Calculators and Tools

NFIB Weekly News

NFIB Weekly News Leading the News

Small Business Optimism Rises in August (09/08/2020)

The NFIB Small Business Optimism Index (9/8) was slightly above its historical average thanks to an increase of 1.4 points in August, rising to 100.2. NFIB’s Chief Economist Bill Dunkelberg was quoted as saying, “We are seeing areas of improvement in the small business economy, as job openings and plans to hire are increasing, but many small businesses are still struggling and are uncertain about what the future will hold.” The NFIB’s Uncertainty Index also rose “in August, to 90, the second-highest reading since March 2017.”

Business Climate

Small Business Owners, Others May Be Facing Difficult Choices Without Additional Financial Assistance (09/08/2020)

The New York Times (9/1, A1, Casselman) reported that a lot of small business “owners face tough choices after a federal loan program and other government moves to bolster the economy have run their course.” The US could be facing “a wave of small-business failures this fall if the federal government does not provide a new round of financial assistance – a prospect that economists warn would prolong the recession, slow the recovery and perhaps enduringly reshape the American business landscape.”

Small Business Marketing

Amazon Launchpad Celebrates Five Years Of Helping Small Businesses, Startups (09/08/2020)

Homeworld Business (9/3, Kramer) reported, “Amazon Launchpad, a program dedicated to empowering startups and other innovative new brands to grow in Amazon’s store, is celebrating five years of launching new products.” Launchpad has helped “startups and small businesses launch tens of thousands of products across 30 categories in the U.S. alone, with nearly 400 U.S.-based startups and small businesses having surpassed $1 million in annual sales in Amazon’s store since the program launched in 2015 – and nearly 40 have surpassed $10 million in annual sales, according to the company.”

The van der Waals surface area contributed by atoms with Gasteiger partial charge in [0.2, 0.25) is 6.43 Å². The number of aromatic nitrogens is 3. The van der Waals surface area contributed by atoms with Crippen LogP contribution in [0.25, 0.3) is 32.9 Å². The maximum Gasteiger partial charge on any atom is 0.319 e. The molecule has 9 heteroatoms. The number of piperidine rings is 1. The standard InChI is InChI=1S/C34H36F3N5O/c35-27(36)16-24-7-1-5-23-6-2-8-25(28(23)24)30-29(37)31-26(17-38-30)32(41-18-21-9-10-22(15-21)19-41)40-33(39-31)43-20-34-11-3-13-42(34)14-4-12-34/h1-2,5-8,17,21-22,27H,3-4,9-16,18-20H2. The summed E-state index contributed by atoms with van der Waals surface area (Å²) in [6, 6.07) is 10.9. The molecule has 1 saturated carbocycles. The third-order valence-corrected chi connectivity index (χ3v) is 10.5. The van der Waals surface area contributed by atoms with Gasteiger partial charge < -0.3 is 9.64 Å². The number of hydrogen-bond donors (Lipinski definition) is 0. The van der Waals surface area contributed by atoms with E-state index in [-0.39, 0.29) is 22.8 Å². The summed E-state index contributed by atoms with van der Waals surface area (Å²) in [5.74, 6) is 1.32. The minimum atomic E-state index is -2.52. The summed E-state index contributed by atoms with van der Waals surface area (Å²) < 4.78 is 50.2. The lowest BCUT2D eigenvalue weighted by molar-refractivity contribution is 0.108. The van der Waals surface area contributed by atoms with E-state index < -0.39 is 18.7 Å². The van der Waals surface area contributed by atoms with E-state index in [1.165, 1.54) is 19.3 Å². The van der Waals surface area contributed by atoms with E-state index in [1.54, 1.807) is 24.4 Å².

Wages and Benefits

Most Retailers Have Ended Pandemic-Related Wage Increases; Some Have Increased Wages Permanently (09/08/2020)

The Minneapolis Star Tribune (9/3, Ewolt) reported that with some exceptions, “most of the temporary pay bumps put into effect as the coronavirus pandemic started to hit the U.S. have expired.” A few retailers have raised hourly wages permanently, “but for the most part, as demand for grocery staples levels off, the hazard pay is going away as well.” One retailer that instituted a permanent wage increase is “Target, which had also added hazard pay in the spring,” and then “permanently raised [its] minimum wage to $15 an hour in July, when the temporary bump ended.”